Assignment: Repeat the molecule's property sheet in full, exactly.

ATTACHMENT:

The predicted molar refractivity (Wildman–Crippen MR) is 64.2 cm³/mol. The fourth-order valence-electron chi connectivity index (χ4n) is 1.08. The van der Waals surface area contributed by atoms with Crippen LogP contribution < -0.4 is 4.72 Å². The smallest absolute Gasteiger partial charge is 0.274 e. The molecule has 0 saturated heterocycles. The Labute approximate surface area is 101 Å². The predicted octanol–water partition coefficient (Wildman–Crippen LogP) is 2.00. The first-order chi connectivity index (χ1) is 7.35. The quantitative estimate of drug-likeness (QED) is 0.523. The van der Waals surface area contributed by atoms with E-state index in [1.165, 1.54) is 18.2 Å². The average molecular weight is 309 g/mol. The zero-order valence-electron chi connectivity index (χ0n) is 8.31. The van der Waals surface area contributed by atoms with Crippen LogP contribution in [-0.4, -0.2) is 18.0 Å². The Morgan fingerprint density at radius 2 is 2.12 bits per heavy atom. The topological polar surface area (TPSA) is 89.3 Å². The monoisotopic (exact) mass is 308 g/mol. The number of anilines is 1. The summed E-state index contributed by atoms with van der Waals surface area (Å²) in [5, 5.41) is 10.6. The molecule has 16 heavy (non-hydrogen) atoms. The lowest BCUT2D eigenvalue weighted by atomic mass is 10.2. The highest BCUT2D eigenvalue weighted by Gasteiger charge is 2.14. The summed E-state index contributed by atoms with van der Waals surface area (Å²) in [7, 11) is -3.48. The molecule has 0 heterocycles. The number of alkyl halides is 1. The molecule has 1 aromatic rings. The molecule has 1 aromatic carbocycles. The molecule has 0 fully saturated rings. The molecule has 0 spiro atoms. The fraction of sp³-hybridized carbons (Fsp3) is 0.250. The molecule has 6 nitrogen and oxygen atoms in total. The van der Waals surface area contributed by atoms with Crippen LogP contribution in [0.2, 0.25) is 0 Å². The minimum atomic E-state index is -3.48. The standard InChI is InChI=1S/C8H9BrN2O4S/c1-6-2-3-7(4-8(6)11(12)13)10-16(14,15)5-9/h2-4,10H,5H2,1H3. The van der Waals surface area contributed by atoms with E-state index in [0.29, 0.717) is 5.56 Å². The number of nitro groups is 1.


The predicted molar refractivity (Wildman–Crippen MR) is 64.2 cm³/mol. The fourth-order valence-electron chi connectivity index (χ4n) is 1.08. The van der Waals surface area contributed by atoms with Crippen LogP contribution < -0.4 is 4.72 Å². The smallest absolute Gasteiger partial charge is 0.274 e. The molecule has 0 saturated heterocycles. The Labute approximate surface area is 101 Å². The predicted octanol–water partition coefficient (Wildman–Crippen LogP) is 2.00. The first-order chi connectivity index (χ1) is 7.35. The quantitative estimate of drug-likeness (QED) is 0.523. The van der Waals surface area contributed by atoms with E-state index in [1.165, 1.54) is 18.2 Å². The average molecular weight is 309 g/mol. The zero-order valence-electron chi connectivity index (χ0n) is 8.31. The van der Waals surface area contributed by atoms with Crippen LogP contribution in [-0.4, -0.2) is 18.0 Å². The Morgan fingerprint density at radius 2 is 2.12 bits per heavy atom. The topological polar surface area (TPSA) is 89.3 Å². The monoisotopic (exact) mass is 308 g/mol. The number of anilines is 1. The summed E-state index contributed by atoms with van der Waals surface area (Å²) in [5, 5.41) is 10.6. The molecule has 16 heavy (non-hydrogen) atoms. The lowest BCUT2D eigenvalue weighted by atomic mass is 10.2. The highest BCUT2D eigenvalue weighted by Gasteiger charge is 2.14. The summed E-state index contributed by atoms with van der Waals surface area (Å²) in [7, 11) is -3.48. The molecule has 0 heterocycles. The number of alkyl halides is 1. The molecule has 1 aromatic rings. The molecule has 1 aromatic carbocycles. The molecule has 0 fully saturated rings. The molecule has 0 spiro atoms. The fraction of sp³-hybridized carbons (Fsp3) is 0.250. The molecule has 6 nitrogen and oxygen atoms in total. The van der Waals surface area contributed by atoms with Crippen LogP contribution in [0.2, 0.25) is 0 Å². The minimum atomic E-state index is -3.48. The standard InChI is InChI=1S/C8H9BrN2O4S/c1-6-2-3-7(4-8(6)11(12)13)10-16(14,15)5-9/h2-4,10H,5H2,1H3. The van der Waals surface area contributed by atoms with E-state index in [0.29, 0.717) is 5.56 Å². The number of nitro groups is 1.